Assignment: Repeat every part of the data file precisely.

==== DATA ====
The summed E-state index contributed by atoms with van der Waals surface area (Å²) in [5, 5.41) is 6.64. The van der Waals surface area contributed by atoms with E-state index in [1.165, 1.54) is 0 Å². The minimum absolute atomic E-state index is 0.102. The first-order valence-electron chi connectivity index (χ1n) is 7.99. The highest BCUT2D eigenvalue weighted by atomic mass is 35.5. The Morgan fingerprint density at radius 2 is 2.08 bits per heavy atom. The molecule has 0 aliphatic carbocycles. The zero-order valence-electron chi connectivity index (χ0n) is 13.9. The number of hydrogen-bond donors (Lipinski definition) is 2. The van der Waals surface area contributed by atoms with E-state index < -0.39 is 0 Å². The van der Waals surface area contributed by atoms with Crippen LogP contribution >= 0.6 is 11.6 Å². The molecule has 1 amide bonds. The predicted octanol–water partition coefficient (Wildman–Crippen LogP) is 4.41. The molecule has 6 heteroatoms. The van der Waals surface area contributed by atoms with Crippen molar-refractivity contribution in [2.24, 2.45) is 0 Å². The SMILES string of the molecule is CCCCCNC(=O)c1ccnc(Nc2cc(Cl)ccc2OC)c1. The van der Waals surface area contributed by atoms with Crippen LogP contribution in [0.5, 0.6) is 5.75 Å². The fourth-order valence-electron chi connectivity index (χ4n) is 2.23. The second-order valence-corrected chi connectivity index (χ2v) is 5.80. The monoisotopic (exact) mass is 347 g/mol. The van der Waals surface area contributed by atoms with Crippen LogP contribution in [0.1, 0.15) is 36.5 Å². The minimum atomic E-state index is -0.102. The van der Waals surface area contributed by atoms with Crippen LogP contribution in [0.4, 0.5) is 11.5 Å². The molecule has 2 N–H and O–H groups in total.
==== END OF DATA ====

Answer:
The summed E-state index contributed by atoms with van der Waals surface area (Å²) in [5, 5.41) is 6.64. The van der Waals surface area contributed by atoms with E-state index in [1.165, 1.54) is 0 Å². The minimum absolute atomic E-state index is 0.102. The first-order valence-electron chi connectivity index (χ1n) is 7.99. The highest BCUT2D eigenvalue weighted by atomic mass is 35.5. The Morgan fingerprint density at radius 2 is 2.08 bits per heavy atom. The molecule has 0 aliphatic carbocycles. The zero-order valence-electron chi connectivity index (χ0n) is 13.9. The number of hydrogen-bond donors (Lipinski definition) is 2. The van der Waals surface area contributed by atoms with E-state index < -0.39 is 0 Å². The van der Waals surface area contributed by atoms with Crippen LogP contribution >= 0.6 is 11.6 Å². The molecule has 1 amide bonds. The predicted octanol–water partition coefficient (Wildman–Crippen LogP) is 4.41. The molecule has 6 heteroatoms. The van der Waals surface area contributed by atoms with Crippen molar-refractivity contribution in [2.24, 2.45) is 0 Å². The SMILES string of the molecule is CCCCCNC(=O)c1ccnc(Nc2cc(Cl)ccc2OC)c1. The van der Waals surface area contributed by atoms with Crippen LogP contribution in [0.5, 0.6) is 5.75 Å². The fourth-order valence-electron chi connectivity index (χ4n) is 2.23. The second-order valence-corrected chi connectivity index (χ2v) is 5.80. The monoisotopic (exact) mass is 347 g/mol. The van der Waals surface area contributed by atoms with Crippen LogP contribution in [0.1, 0.15) is 36.5 Å². The minimum atomic E-state index is -0.102. The van der Waals surface area contributed by atoms with Crippen LogP contribution in [0.4, 0.5) is 11.5 Å². The molecule has 2 N–H and O–H groups in total.